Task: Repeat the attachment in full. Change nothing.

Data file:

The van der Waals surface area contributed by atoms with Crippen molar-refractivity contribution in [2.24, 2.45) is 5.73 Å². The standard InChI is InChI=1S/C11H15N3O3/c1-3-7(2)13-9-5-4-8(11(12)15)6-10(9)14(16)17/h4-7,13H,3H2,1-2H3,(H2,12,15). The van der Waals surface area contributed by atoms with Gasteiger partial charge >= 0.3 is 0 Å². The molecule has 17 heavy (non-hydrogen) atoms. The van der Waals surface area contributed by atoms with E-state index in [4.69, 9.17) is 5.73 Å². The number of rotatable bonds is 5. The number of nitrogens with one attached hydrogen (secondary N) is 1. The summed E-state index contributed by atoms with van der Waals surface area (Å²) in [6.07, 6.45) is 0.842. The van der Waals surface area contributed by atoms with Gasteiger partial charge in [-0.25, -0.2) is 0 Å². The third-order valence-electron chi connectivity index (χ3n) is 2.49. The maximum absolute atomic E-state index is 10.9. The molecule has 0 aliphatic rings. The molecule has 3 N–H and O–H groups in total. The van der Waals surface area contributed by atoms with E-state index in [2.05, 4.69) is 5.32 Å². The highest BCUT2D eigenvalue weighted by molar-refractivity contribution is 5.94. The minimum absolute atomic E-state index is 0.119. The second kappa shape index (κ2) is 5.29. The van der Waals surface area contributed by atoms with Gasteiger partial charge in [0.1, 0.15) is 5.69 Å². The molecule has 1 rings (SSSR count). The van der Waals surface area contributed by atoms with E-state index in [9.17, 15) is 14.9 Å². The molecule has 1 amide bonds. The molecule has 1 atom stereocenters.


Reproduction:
The van der Waals surface area contributed by atoms with Crippen molar-refractivity contribution in [2.24, 2.45) is 5.73 Å². The standard InChI is InChI=1S/C11H15N3O3/c1-3-7(2)13-9-5-4-8(11(12)15)6-10(9)14(16)17/h4-7,13H,3H2,1-2H3,(H2,12,15). The van der Waals surface area contributed by atoms with Gasteiger partial charge >= 0.3 is 0 Å². The molecule has 17 heavy (non-hydrogen) atoms. The van der Waals surface area contributed by atoms with E-state index in [4.69, 9.17) is 5.73 Å². The number of rotatable bonds is 5. The number of nitrogens with one attached hydrogen (secondary N) is 1. The summed E-state index contributed by atoms with van der Waals surface area (Å²) in [6.07, 6.45) is 0.842. The van der Waals surface area contributed by atoms with Gasteiger partial charge in [-0.25, -0.2) is 0 Å². The third-order valence-electron chi connectivity index (χ3n) is 2.49. The maximum absolute atomic E-state index is 10.9. The molecule has 0 aliphatic rings. The molecule has 3 N–H and O–H groups in total. The van der Waals surface area contributed by atoms with E-state index in [2.05, 4.69) is 5.32 Å². The highest BCUT2D eigenvalue weighted by molar-refractivity contribution is 5.94. The minimum absolute atomic E-state index is 0.119. The second kappa shape index (κ2) is 5.29. The van der Waals surface area contributed by atoms with Gasteiger partial charge in [0.1, 0.15) is 5.69 Å². The molecule has 1 rings (SSSR count). The van der Waals surface area contributed by atoms with E-state index in [9.17, 15) is 14.9 Å². The molecule has 1 amide bonds. The molecule has 1 atom stereocenters.